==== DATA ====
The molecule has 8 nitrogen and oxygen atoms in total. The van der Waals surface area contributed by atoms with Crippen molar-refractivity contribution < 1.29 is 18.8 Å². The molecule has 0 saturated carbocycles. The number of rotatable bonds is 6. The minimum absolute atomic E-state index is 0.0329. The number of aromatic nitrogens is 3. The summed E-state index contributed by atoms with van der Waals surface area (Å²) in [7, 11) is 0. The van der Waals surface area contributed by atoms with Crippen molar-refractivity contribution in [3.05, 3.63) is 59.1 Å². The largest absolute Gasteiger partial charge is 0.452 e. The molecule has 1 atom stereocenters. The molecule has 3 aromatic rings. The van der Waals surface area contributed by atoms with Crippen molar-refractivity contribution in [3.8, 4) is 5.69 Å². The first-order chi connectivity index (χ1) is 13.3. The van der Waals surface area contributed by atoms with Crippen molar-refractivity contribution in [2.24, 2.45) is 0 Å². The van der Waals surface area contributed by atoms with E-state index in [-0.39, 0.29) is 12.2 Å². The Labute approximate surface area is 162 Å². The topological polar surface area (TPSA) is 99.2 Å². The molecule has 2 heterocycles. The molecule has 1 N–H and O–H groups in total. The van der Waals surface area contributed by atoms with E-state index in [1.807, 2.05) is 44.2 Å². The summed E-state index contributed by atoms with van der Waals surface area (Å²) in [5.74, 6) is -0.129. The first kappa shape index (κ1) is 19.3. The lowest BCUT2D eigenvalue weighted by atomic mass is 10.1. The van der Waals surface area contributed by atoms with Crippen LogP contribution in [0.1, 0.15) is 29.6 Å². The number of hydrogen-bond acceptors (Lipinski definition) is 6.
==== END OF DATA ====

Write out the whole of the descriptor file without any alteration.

The molecule has 8 nitrogen and oxygen atoms in total. The van der Waals surface area contributed by atoms with Crippen molar-refractivity contribution < 1.29 is 18.8 Å². The molecule has 0 saturated carbocycles. The number of rotatable bonds is 6. The minimum absolute atomic E-state index is 0.0329. The number of aromatic nitrogens is 3. The summed E-state index contributed by atoms with van der Waals surface area (Å²) in [7, 11) is 0. The van der Waals surface area contributed by atoms with Crippen molar-refractivity contribution in [3.05, 3.63) is 59.1 Å². The largest absolute Gasteiger partial charge is 0.452 e. The molecule has 1 atom stereocenters. The molecule has 3 aromatic rings. The van der Waals surface area contributed by atoms with Crippen molar-refractivity contribution in [3.8, 4) is 5.69 Å². The first-order chi connectivity index (χ1) is 13.3. The van der Waals surface area contributed by atoms with Crippen molar-refractivity contribution in [2.24, 2.45) is 0 Å². The van der Waals surface area contributed by atoms with E-state index in [-0.39, 0.29) is 12.2 Å². The Labute approximate surface area is 162 Å². The topological polar surface area (TPSA) is 99.2 Å². The molecule has 2 heterocycles. The molecule has 1 N–H and O–H groups in total. The van der Waals surface area contributed by atoms with E-state index in [1.807, 2.05) is 44.2 Å². The summed E-state index contributed by atoms with van der Waals surface area (Å²) in [5.74, 6) is -0.129. The first kappa shape index (κ1) is 19.3. The lowest BCUT2D eigenvalue weighted by atomic mass is 10.1. The van der Waals surface area contributed by atoms with Crippen LogP contribution in [0.1, 0.15) is 29.6 Å². The number of hydrogen-bond acceptors (Lipinski definition) is 6.